4). Dependency: The individual becomes completely dependent on the drug to the point where they will experience uncomfortable or painful withdrawal symptoms if they try to stop. Even severe negative consequences in their lifes are not enough to make them quit on their own, and they need help to get clean.
Is this you?
What is Wilmington doing to combat the drug problem?
- Emergency responders now carry Narcan (naloxone) to reverse death by overdose. Since the drug was first used in Wilmington in March 2016 it has been administered more than 100 times and has saved 87 lives.
- The grassroots group Heart of Wilmington formed expressly to fight the opioid crisis. Recognizing that the stigma against addiction is one thing that keeps people from recovering, they educate the public on the danger of opioids and the prevalence of opioid addiction. The group also defends the often stigmatized but very useful drug, Narcan, which can prevent death by reversing the effects of a drug overdose, develops internet and smart-phone apps to help recovering addicts, and organizes events to reach out to addicts and their families.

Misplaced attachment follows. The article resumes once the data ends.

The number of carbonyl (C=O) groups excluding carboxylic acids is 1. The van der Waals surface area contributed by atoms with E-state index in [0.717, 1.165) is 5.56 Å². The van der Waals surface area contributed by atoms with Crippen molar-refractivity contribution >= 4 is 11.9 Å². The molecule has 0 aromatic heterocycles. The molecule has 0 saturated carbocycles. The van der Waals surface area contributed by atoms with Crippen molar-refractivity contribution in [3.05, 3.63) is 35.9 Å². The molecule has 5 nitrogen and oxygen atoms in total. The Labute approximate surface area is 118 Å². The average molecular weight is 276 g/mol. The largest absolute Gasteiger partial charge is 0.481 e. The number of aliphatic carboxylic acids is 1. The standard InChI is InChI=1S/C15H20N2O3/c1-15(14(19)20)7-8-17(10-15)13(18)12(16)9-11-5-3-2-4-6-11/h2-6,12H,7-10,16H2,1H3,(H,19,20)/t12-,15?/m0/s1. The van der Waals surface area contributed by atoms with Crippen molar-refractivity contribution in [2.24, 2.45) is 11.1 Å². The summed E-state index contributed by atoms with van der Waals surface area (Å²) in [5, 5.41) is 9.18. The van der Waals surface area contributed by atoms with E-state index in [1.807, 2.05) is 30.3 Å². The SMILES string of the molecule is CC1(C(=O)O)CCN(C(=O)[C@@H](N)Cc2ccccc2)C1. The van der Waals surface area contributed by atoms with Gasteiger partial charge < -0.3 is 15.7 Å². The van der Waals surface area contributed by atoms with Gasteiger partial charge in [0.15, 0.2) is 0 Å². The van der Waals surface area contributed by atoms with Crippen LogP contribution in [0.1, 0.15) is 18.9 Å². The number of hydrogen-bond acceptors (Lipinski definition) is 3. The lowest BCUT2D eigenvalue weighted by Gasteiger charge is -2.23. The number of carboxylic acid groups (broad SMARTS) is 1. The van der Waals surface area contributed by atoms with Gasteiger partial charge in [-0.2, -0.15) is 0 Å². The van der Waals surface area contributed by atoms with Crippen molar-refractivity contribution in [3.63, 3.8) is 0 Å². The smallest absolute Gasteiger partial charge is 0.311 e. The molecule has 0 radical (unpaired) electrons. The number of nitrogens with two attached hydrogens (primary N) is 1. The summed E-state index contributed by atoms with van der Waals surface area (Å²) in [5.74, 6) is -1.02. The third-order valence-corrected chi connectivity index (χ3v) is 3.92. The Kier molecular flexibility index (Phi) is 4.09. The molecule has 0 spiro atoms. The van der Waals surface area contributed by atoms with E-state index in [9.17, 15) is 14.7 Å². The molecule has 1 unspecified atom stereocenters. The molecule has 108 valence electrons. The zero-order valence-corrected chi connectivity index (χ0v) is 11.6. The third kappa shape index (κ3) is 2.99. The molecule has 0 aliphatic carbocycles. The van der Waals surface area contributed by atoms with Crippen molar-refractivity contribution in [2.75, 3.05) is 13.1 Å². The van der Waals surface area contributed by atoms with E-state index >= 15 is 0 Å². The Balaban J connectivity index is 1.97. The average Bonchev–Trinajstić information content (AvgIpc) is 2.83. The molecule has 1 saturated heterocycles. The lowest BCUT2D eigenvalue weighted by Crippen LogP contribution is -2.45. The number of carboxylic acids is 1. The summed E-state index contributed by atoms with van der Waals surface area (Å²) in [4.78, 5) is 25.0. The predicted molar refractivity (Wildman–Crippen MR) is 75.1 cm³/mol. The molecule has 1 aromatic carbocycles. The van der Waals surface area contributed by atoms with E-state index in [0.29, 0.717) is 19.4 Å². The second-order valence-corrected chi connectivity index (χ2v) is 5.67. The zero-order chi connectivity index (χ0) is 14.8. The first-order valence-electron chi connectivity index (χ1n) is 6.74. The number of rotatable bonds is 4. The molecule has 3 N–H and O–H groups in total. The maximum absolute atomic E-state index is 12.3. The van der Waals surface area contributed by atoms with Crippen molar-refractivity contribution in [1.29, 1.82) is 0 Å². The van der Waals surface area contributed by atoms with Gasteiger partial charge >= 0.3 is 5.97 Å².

- If two local district attorneys have their way, heroin traffickers and other drug dealers will need a million dollar bail. Ben David and Jon David believe it’s necessary for drug dealers to remain incarcerated because of the danger they pose to the community and that they shouldn’t be allowed to be easily bailed out to sell even more. Detractors insist that this would be costly to the system, and would penalize victims while doing little to solve the problem, but the move is designed not to punish those who sell to support their own addiction habits but rather to protect the public from traffickers primarily motivated by greed.